Help your children stay away from the soda and fruit juices. The acid in soda can eat away at the enamel on their teeth. Enamel helps to protect their teeth from sensitivi…

4 Dental Problems Your Child May Face

Your child’s smile is important, but keeping their smile at its best can be a chore. There are numerous factors that can negatively impact their oral health. “The best advice,”
says pediatric dentist Dr. Cameron Fuller is, “brush, floss and visit the dentist. Most challenges can be cleared up right up doing these simple things.” Here are five of the most common problems facing your child’s smile today. 
Dental decay is the number-one childhood disease. The good news is that it is preventable. Consuming foods that are high in water concentration can help remove food from the teeth. Brushing, flossing and visiting the dentist regularly are also very important to preventing decay.  Your son may be sensitive to hot and cold items. This may be indicative of a bigger problem. If your child is complaining of sensitive teeth, Dr. Fuller recommends, “Schedule an appointment to visit the dentist to check.” 
Thumb sucking causes the front teeth to be pushed out. As they begin to speak, some sounds c…

Tongue Thrusting & How It Can Impact Your Child’s Smile

Tonguethrustingissimilartowhenyourchildsucksontheirthumborfingers.Thetonguepushesagainstthefrontoftheteeth,pushingthemslowlyoutofalignment.Dr.CameronFullerstates,“Whenyourchild’s tongue moves in this manner,theyarecuttingoffthemouth’sabilitytoswallow.” Whentheteetharepushedout,itcreatesanoverbiteandcancausedifficultywithyourchild’sabilitytospeakcorrectly.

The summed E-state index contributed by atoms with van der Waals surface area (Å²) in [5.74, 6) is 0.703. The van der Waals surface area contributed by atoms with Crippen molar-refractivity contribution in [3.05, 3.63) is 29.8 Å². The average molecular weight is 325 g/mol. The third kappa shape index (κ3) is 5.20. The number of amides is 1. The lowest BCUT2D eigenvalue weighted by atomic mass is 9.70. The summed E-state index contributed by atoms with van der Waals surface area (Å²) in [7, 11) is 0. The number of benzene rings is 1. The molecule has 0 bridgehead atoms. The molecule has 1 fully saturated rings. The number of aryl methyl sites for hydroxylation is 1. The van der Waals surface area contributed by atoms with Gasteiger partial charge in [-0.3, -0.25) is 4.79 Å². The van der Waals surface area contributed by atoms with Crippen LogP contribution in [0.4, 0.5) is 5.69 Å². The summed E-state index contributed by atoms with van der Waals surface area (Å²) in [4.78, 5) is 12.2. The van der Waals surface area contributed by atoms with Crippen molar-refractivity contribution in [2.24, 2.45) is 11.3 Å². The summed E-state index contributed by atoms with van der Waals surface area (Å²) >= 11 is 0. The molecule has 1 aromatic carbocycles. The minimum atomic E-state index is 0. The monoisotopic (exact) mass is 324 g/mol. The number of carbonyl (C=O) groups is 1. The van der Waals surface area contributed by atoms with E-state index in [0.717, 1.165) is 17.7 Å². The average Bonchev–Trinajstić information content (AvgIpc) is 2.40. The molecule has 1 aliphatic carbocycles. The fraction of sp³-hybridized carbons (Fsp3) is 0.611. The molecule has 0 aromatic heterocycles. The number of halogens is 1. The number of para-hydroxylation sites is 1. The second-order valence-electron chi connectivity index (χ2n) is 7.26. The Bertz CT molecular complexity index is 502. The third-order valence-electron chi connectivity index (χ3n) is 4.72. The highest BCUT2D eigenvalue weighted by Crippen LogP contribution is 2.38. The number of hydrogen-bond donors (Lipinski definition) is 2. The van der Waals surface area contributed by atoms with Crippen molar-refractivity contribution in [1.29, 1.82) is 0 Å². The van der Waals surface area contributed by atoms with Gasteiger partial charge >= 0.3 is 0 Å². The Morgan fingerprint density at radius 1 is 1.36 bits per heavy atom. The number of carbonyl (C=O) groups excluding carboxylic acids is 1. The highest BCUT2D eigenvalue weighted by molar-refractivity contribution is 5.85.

As your child beginstotalkandsaysounds,itiscriticalthatteeth are in their correct positions. If you wait to deal with your child’s tongue thrust until they are in school, it can make the correction more difficult, as patterns have been established.
How can you tell if your child is tongue thrusting? Watch as your child swallows. Does it appear they are pushing their tongue against their teeth?


Help! My Baby is Teething

3 Tools You Can Use to Help Your Child With Teething.


Allowyourbabytochewonacoolwashclothortether.Thiscanhelpnumbtheareaandsooththepain.Tethers canbepurchasedgenerallyatanystorethatsellsbabysupplies.Yourchildmayfindotherthingsleftdown and around the house tochewontorelievethepainifanitemisnotprovided.Dr. Cameron Fuller states, “Avoidgivingyour infantitemsthathavebeeninthefreezer, thesecandamagethegums.”

Ifyourbabyisfourmonthsold,youmaywantto introduce ateethinggel.Becarefulontheseastheextrasalivainthemouthcanremoveitfromthelocationyouapplieditinthemouth.Applyonlytherecommendedamount.Thesegels are useful in that they canrelievethe